The good news is, we were able to isolate which characteristic of the Tor handshake the GFW was using to decide whether or not to initiate these probes. By making a simple change to the list of supported SSL ciphers in the "hello" packet sent by the Tor client within China, we were able to prevent the probes from taking place. This has been documented and is being discussed in ticket #4744. This differs slightly from the method used by Iran to block Tor in September 2011, using the client-side of the SSL negotiation as its trigger rather than the server-side. It is likely, however, that technology capable of targeting either side of the connection to this degree could also target the other side, so it remains important to consider both the server and client sides of the Tor connection when attempting to blend in with normal, benign traffic.
The bad news, however, is that this is happening at all. This probe again implies sophisticated near-line-rate DPI technology, coupled with a system that is aimed directly at Tor, using code that actually speaks the Tor protocol. Clearly there is a target painted firmly on Tor, and it is quite likely that the Chinese will continue to adapt their censorship technology as the Tor Project adapts to them.
There is light at the end of the tunnel, though. A number of ideas have been put forward about new protocols, handshakes, and extensions to the Tor protocol that could be used to combat this type of censorship technology in a more long-term-sustainable way. Proposal 190 provides for password authorization for bridge relays. obfsproxy provides an extra layer on top of a Tor connection that makes it look like generic binary data. The Tor v3 link protocol/handshake, currently available and in testing in the 0.2.3.x-alpha series of Tor releases, eliminates SSL renegotiation in Tor session establishment, removing one of Tor's current "sore thumbs" that stick out from normal HTTPS SSL traffic.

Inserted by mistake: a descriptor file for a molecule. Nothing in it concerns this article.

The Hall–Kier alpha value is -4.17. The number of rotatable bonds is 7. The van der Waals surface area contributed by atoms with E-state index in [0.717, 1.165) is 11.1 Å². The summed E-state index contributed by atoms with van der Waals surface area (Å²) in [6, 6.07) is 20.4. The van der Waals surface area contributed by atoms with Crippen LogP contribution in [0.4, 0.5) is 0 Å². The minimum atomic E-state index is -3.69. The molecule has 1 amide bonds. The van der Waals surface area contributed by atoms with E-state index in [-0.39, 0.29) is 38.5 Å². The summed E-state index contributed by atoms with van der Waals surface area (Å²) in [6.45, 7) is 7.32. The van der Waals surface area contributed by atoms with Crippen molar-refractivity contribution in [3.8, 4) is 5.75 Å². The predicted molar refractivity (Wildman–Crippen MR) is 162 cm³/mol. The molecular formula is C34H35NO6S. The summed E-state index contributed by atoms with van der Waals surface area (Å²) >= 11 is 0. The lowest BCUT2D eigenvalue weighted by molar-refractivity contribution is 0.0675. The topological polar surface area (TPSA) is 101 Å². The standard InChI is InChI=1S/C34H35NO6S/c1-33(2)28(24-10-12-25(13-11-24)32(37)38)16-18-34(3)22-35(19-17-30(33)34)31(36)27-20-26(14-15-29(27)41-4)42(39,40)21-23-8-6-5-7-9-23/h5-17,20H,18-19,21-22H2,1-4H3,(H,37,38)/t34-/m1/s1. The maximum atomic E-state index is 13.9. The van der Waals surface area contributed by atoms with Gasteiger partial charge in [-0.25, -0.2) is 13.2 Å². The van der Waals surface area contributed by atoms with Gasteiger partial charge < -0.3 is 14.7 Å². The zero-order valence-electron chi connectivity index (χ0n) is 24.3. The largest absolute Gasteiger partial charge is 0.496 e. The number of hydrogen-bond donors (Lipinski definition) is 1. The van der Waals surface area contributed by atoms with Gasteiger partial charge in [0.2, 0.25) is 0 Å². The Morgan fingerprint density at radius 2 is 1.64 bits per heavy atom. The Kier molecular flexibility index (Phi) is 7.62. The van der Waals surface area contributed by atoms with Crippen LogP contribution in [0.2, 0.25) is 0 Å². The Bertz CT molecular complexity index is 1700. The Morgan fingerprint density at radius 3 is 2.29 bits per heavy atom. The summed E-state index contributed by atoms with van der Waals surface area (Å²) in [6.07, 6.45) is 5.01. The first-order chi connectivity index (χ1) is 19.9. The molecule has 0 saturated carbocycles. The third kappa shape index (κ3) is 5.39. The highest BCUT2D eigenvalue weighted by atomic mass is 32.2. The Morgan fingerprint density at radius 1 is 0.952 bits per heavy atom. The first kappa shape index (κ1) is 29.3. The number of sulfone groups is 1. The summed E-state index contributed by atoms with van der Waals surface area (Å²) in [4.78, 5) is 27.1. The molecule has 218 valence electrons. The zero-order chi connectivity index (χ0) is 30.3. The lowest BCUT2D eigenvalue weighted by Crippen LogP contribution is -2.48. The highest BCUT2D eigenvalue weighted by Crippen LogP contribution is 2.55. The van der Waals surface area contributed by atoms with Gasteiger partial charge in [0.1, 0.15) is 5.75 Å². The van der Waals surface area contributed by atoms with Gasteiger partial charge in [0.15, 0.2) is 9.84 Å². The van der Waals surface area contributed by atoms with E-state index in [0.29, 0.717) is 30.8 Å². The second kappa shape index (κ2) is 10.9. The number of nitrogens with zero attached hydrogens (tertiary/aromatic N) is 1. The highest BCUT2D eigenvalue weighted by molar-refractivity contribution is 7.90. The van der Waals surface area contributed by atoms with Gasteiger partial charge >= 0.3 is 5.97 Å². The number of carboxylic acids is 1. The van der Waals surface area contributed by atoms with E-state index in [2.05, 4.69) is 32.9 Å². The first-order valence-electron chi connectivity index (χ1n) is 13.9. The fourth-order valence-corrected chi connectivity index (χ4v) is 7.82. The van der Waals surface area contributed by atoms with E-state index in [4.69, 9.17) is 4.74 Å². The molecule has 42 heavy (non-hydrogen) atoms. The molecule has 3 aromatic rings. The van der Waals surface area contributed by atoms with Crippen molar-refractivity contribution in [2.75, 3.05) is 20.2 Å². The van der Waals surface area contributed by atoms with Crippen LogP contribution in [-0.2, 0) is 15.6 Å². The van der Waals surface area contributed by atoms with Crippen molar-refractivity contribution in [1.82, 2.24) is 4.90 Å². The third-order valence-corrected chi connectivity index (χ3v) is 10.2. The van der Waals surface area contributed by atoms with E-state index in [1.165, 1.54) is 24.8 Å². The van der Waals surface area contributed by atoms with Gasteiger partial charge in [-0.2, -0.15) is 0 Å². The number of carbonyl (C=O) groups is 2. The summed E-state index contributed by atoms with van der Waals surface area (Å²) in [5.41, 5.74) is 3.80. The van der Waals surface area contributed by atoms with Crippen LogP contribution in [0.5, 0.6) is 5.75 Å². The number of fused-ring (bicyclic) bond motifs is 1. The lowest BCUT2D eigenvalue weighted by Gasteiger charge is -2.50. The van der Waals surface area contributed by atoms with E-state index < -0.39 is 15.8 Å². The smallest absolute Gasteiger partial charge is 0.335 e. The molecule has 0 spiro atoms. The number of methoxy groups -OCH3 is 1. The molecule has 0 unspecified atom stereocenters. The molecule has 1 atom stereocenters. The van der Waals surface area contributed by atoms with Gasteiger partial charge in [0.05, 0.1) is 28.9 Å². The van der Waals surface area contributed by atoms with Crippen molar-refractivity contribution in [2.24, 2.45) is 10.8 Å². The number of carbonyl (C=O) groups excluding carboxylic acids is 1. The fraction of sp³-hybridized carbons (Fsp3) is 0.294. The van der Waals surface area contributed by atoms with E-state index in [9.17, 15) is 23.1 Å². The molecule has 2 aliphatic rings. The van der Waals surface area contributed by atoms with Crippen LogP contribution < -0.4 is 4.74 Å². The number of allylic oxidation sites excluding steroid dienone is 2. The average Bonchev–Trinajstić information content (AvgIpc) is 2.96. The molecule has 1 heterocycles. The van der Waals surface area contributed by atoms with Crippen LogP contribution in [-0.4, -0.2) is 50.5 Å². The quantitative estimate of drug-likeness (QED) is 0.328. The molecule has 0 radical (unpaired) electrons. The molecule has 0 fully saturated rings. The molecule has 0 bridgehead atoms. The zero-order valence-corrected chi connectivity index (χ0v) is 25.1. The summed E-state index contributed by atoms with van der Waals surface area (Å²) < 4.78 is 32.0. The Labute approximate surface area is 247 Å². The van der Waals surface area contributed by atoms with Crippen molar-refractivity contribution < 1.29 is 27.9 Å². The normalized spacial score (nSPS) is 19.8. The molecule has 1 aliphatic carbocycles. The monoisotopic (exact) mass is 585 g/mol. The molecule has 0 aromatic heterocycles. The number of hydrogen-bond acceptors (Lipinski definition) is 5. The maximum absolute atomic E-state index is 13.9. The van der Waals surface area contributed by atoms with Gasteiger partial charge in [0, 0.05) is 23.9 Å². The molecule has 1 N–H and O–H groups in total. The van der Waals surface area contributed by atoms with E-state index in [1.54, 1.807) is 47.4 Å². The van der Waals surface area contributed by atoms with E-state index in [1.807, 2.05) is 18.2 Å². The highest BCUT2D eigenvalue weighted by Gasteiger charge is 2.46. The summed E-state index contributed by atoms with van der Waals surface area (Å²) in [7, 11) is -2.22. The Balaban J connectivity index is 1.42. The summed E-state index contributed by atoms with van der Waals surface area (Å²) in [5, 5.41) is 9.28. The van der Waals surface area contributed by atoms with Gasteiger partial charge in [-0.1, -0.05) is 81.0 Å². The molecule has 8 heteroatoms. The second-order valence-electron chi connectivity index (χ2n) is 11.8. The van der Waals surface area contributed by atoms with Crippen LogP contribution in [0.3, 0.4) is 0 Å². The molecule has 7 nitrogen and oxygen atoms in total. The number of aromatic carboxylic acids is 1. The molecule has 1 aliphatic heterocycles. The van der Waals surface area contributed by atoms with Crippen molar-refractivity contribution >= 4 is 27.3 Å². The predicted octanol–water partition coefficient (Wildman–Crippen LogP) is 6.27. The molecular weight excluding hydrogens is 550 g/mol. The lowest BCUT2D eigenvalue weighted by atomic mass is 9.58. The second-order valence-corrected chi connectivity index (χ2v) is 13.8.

You're welcome to check out my full report on this investigation for more detail than I could provide in the blog post here. Thanks very much to everyone who assisted with the investigation and the report! It was fun to investigate and report on this, and I hope to have the opportunity to help out with similar adventures in the future.
We have not definitively tested this, but our hypothesis is that public Tor relays are blocked by downloading the consensus from a directory server, the same way that Tor clients get lists of relays when they attempt to connect to the network. This would be much simpler than active probing of this type.
Interestingly, during this testing we did note that the GFW does not currently appear to be performing blocking of public Tor relays either. This isn't actually included in the published results (though I may add it as an appendix if I get a chance), but we ran a quick "can we talk to it" check from within China of all of the relays in the current consensus (during the testing week 05 DEC - 09 DEC 2011) and found that a large segment of them were in fact not blocked. At a quick check it appeared that "newer" relays (with the time cutoff for new vs. old not well defined) were not blocked, while older relays were, implying that the Chinese stopped updating their blocking of public relays at some time.